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There are bad movies, there are good movies and then there are some that just make you shrug. That Awkward Moment just made me shrug. It's an appealing movie, but that's about it. That's a shame, since writer/director Tim Gormican really has some top talent to work with. Unfortunately, the material he's provided them doesn't give the actors an opportunity to shine.
That Awkward Moment stars Zac Efron as Jason, a guy in his mid-20s, living his life as a playboy. He's never attached to anyone for longer than a couple of weeks (and don't tell him that a girl might consider that dating). Jason's friends are Daniel (Miles Teller), a rambunctious guy who works with him at a book publisher designing covers; and Mickey (Michael B. Jordan), a married doctor. When Mickey's wife (Jessica Lucas) decides to leave him, the three decide that the best way to make Mickey feel better is by staying single as long as they can.
Of course, things don't go as planned. Jason immediately falls for Ellie (Imogen Poots) at their usual bar and Daniel finally realizes that the love of his life is his female wingman, Chelsea (Mackenzie Davis). Mickey has them believing that he's going out with a girl with glasses, but he's still seeing his wife.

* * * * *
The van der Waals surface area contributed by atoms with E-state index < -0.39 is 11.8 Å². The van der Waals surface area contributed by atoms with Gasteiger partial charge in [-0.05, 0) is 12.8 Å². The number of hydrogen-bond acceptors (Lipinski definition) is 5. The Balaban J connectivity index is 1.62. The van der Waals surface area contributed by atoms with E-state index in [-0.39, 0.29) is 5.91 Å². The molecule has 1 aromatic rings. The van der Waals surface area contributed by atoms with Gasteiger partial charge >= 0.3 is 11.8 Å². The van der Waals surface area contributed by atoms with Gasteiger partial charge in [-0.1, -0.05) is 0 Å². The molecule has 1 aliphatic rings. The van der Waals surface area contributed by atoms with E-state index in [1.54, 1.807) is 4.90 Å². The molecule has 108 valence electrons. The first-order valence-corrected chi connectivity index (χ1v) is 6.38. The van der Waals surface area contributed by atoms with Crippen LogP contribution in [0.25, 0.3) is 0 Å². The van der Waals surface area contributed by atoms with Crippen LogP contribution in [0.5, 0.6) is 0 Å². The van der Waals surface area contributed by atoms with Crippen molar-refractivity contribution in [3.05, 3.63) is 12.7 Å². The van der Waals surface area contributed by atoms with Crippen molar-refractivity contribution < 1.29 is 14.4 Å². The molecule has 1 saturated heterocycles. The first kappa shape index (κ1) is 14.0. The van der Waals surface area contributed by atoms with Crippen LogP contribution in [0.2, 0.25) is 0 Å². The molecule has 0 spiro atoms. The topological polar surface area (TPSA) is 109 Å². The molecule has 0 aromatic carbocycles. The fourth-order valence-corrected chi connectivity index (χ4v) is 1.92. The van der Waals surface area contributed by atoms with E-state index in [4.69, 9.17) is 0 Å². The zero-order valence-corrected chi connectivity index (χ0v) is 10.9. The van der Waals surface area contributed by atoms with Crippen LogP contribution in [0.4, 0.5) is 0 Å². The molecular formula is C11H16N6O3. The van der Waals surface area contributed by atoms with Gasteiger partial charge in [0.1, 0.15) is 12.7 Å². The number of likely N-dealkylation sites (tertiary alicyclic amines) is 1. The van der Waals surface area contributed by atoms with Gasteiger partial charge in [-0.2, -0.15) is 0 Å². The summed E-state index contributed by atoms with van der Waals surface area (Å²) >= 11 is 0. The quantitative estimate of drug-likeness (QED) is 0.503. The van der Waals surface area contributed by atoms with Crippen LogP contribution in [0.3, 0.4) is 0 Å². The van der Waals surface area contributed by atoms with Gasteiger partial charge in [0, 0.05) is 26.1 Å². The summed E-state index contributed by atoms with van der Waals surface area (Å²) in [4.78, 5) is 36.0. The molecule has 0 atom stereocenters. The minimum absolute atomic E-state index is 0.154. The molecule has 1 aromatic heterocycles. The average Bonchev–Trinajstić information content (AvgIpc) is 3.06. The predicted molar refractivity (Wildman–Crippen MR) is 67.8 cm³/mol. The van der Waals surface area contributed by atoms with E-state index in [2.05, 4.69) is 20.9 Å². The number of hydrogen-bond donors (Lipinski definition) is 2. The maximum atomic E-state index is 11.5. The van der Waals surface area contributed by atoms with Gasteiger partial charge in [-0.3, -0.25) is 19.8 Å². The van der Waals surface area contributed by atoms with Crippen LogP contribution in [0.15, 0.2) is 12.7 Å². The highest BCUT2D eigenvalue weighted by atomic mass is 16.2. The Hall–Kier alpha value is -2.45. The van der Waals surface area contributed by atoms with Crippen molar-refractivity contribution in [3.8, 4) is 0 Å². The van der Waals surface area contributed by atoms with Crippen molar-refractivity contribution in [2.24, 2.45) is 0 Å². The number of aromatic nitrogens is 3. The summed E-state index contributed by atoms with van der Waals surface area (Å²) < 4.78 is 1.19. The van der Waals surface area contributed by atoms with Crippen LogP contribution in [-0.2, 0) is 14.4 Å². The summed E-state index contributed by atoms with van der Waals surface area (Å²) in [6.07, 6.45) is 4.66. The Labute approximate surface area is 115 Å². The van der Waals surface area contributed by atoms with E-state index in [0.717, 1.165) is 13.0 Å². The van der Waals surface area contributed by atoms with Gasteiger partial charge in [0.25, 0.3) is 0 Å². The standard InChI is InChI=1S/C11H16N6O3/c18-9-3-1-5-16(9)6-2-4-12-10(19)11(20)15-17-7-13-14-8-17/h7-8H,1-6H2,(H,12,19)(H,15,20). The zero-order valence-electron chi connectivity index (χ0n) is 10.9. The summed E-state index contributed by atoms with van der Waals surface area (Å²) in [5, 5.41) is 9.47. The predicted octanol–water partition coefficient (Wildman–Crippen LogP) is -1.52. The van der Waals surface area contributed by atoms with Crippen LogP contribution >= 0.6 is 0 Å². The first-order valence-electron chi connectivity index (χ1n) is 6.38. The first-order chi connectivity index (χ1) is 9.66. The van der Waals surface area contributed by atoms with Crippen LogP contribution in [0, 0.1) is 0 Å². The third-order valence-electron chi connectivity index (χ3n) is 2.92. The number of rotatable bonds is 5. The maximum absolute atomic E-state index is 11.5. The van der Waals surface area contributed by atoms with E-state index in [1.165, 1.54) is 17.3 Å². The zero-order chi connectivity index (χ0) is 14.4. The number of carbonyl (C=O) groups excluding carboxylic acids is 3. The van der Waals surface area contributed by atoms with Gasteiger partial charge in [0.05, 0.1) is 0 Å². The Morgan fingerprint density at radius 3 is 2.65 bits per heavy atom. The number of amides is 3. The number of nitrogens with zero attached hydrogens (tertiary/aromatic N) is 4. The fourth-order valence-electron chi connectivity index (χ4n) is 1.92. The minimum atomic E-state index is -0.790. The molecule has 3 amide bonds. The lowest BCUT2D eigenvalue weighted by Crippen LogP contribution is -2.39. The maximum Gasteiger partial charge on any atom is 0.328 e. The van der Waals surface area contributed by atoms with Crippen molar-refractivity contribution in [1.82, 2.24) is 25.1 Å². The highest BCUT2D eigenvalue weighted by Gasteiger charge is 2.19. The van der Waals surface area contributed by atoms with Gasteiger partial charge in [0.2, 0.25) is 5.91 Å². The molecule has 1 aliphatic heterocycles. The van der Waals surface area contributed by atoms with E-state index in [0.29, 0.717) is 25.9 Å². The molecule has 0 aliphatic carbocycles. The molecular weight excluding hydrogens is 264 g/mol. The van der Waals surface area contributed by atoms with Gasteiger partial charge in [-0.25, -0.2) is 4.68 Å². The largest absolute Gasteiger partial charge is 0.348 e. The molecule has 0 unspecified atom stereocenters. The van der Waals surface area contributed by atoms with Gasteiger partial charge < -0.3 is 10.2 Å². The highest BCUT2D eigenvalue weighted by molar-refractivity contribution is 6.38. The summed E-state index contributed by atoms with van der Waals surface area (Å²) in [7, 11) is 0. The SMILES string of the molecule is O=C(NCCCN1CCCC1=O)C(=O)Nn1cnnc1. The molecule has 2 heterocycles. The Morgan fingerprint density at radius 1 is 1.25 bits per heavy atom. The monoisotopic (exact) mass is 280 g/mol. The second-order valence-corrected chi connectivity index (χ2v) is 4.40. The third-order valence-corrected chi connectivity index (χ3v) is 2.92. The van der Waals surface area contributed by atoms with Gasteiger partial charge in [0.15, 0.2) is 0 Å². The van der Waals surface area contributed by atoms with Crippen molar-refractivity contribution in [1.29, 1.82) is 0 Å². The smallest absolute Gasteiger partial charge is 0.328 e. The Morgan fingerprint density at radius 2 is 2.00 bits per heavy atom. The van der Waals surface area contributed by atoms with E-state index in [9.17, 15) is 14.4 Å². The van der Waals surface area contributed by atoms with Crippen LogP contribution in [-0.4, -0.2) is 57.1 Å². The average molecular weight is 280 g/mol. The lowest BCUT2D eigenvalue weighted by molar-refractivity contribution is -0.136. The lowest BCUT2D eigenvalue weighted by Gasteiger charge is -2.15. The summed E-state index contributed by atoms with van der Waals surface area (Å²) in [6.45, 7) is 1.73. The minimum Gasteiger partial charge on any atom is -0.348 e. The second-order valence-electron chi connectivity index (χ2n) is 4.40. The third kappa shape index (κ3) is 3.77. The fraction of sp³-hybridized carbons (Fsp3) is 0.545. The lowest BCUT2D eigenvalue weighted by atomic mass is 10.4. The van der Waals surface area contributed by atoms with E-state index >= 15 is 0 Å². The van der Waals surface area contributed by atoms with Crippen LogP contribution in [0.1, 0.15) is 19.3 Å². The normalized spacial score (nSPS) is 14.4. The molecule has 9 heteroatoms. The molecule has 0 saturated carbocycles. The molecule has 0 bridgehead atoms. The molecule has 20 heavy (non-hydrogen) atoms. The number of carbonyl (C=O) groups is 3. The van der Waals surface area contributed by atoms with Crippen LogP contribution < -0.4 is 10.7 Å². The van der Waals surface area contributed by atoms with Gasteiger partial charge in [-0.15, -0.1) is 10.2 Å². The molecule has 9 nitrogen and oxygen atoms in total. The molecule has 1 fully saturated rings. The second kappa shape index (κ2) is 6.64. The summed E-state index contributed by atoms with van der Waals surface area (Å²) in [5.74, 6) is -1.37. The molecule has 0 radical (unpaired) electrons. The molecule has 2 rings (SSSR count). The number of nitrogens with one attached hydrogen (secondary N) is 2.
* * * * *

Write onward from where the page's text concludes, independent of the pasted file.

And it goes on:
From there on, the film follows the most expected plot paths you can expect. Jason has to realize that he's found The One, Daniel has to realize that he's an adult and Mickey has to get over his wife and move on. The way the four of them get there is no surprise. Of course, there are movies with predictable plots that are good, but Gormican – who is making his feature debut here – did not figure out how to make his pedestrian story interesting.
The three male leads do their best with the material Gormican came up with. Efron is enjoyable as the bad boy (a role he's clearly enjoying playing lately) and does well in some of the romantic scenes. Teller was good as well, but Jordan's the real disappointment here. He was so good in Fruitvale Station that his performance here is a bit sad. However, it's due to him getting the smallest of the main roles and he doesn't get much to do. Of course, props go to Imogen Poots, who is just great throughout the film. She and Efron have some great chemistry on screen, so hopefully they can find some better material for another project together.
That Awkward Moment hit theaters on Jan. 31 and is already out on home video today. The Sony DVD release includes a couple of inconsequential bonus features. “Threesome: More Awkward Moments” is nine minutes of the three guys talking about their own experiences and “Meet The Characters Featurettes” are four, one-minute promotional blurbs.
Gormican's film is likeable only because it stays so safe for 90 minutes. There's just enough f-words to get an R-rating, but none of it's very funny and there isn't even a single really awkward moment in the film. Maybe Are We Officially Dating? would have been a better title.